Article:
"Miserable are those who measure the authority of a doctrine by the numbers receiving it. Truth always overcomes, though for a time it is found among the few. He who, for proof, betakes himself to numbers, confesses himself conquered. Let me see the beauty of truth, and immediately I am persuaded. A multitude may overawe, but cannot persuade." Athanasius 296-373 AD



Is not Ultimate Restoration denying 1500 years of Church tradition and the majority view?


In response to the assertion that the eternal nature of hell has always been the majority view of the Church we must ask, the majority of whom? The clergy? Or the common people too afraid to question for fear of being ostracized, disfellowshipped, or fired?

A viewpoint only can be said to be legitimately held in the context of freedom. It must be accompanied by conviction and support of that view. By the comments we hear and the things people have written, no it is not, nor has it ever been the majority view. Holding to a view out of fear and hoping secretly that it is not true is not evidence of an authentic conviction.

These are the things you have heard from people, pastors and even said yourselves:

"I wish it were true but I must preach the truth."

"I would like to hope God is going to restore everyone but the Scriptures speak otherwise."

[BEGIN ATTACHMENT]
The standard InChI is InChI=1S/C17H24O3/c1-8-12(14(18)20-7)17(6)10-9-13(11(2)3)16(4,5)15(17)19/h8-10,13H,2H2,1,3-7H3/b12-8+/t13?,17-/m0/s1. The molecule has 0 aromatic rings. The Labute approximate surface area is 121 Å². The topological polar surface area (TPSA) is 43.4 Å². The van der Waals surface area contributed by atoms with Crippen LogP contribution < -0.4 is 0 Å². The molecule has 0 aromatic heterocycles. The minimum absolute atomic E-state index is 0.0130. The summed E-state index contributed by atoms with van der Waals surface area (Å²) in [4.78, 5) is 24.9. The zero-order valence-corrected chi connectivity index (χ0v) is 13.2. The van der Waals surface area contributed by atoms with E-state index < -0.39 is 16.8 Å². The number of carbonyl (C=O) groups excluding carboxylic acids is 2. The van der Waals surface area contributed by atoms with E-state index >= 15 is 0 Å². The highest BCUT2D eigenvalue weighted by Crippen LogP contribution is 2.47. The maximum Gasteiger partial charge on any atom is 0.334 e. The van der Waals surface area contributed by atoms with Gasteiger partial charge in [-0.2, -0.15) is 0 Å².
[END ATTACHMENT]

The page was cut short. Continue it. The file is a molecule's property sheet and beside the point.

"Unfortunately people, this view is wishful thinking. Grow up."

"It would be nice to think so but it is just a fairy tale." (Fairy tales can trump God's Story?)

Or sometimes, the hope slips out:

Pastors at funerals: "Well, he didn't accept Christ before he died, but God is bigger."

"There's just so much mystery, who's to say what God is really up to. We just need to trust Him"

For someone to say they believe it but "wish it were not true" is a vote against the view not for it. Even more revealing is what it says about our loyalty to our King since this is not just a viewpoint but a conviction about the very character of the Almighty Creator. If God's nature is reflected in what He does then to wish this behavior of God were not true is actually a declaration against Him. In any other context of sovereignty this would be considered betrayal...high treason.

Please do not compare this hope about eternal matters with temporal wishes and hopes. We indeed hope that tomorrow doesn't bring human tragedy to ourselves or anyone else. But our faith is in the God who "raises the dead" and who can take what was meant for evil and use it for good (Joseph). What we are talking about here is the idea of a permanent condition of suffering sentenced upon billions of human beings for all of eternity. This is therefore a permanent decree of God emanating from His nature and therefore an integral part of the God we will worship for all eternity. To not like this is betraying the very God you claim to worship.

Note that this is very different from the human feelings of Job or the Psalmists who sometimes voiced how they did not think God's temporal dealings with man were fair. Even Romans 9 if read in its context proves to be about vessels of temporal destruction used for His glory (feels unfair). Then God wraps it up at the end of chapter 11 by saying,

"All of Israel will be saved." and, "He consigned all over to disobedience so that He might have mercy on them all. O the depths of the knowledge and wisdom of God...His ways are past finding out...for from Him and through Him and to Him are all things! To Him be the glory forever. Amen."

I may not understand these dealings of God but I can at least leave the temporal mysteries to Him since He assures me that He will conquer the last enemy of death and that His is "making all things new" and "reconciling all things to Himself".